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State v. Pyatt

New Jersey Superior Court, Appellate Division

November 06, 1998


Before Judges Long, Kestin and Carchman.

The opinion of the court was delivered by: The opinion of the court was delivered by Kestin, J.A.D.

[9]    Submitted: October 14, 1998

On appeal from the Superior Court of New Jersey, Law Division, Criminal Part, Ocean County.

In 1993, defendant was convicted of murder, third degree possession of a weapon (a knife) for unlawful purpose, and fourth degree unlawful possession of the weapon. She was sentenced to a forty-year prison term with thirty years of parole ineligibility on the merged convictions. We affirmed the convictions and sentence in an unpublished opinion, and the Supreme Court denied certification. 142 N.J. 459 (1995).

Soon thereafter, defendant filed this petition for post-conviction relief. In 1996, the petition was denied without a plenary hearing following oral argument based on the papers filed by the parties. Defendant appeals from the order of denial, arguing that she was entitled to an evidentiary hearing on the petition because she had made a prima facie showing as to "numerous instances" of ineffective assistance on the part of both trial and appellate counsel.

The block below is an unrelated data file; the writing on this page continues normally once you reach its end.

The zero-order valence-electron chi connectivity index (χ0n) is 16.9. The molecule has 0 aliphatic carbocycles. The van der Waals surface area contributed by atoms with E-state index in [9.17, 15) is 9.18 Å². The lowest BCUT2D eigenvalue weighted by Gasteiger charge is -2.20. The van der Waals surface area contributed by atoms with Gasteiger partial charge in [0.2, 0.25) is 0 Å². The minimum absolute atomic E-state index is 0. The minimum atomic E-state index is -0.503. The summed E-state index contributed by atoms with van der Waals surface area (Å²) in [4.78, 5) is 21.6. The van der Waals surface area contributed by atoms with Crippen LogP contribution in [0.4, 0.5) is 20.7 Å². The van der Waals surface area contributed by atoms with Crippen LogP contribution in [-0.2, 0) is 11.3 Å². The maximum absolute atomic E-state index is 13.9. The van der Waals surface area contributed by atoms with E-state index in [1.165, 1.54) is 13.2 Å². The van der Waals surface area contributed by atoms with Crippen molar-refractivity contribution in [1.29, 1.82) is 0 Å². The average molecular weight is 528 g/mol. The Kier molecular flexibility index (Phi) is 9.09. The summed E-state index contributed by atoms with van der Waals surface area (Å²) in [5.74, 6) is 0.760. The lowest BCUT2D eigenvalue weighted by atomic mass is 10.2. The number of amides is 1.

After reviewing the record in the light of the arguments advanced by the parties, we conclude that, with a single exception, no plenary hearing was necessary to dispose of the issues raised regarding ineffective assistance of counsel; and that, as to those issues, the petition was correctly denied for the reasons stated by the trial court Judge in his oral opinion. The exceptional issue arises from defendant's contention that her trial attorney failed to advise her of a plea offer and to counsel her appropriately with respect to it.

The issue was presented to the trial court on conflicting written statements. The papers filed in support of defendant's post-conviction relief application included her own affidavit and that of her appellate counsel on all the issues raised, as well as the certifications of each of her parents addressing the plea offer issue primarily. The State had procured and submitted a contrary certification from defendant's trial counsel.

Defendant's April 13, 1994 affidavit laid out, in some detail, a number of trial counsel's alleged shortcomings and omissions. The plea offer issue was addressed in the affidavit's concluding paragraph:

"36. Recently there was a murder trial in Ocean County and in early March the Asbury Park Press published an article about that case. In that article, reference was made to my case it [sic] stated that a plea offer of aggravated manslaughter had been made by the Prosecutor's Office and rejected by me. While I did on several occasions speak to [trial counsel] about what I might do if an offer was extended, he never told me that an actual plea offer had been made. I never knew that a plea offer had actually been extended and that I could have entered a plea to aggravated manslaughter."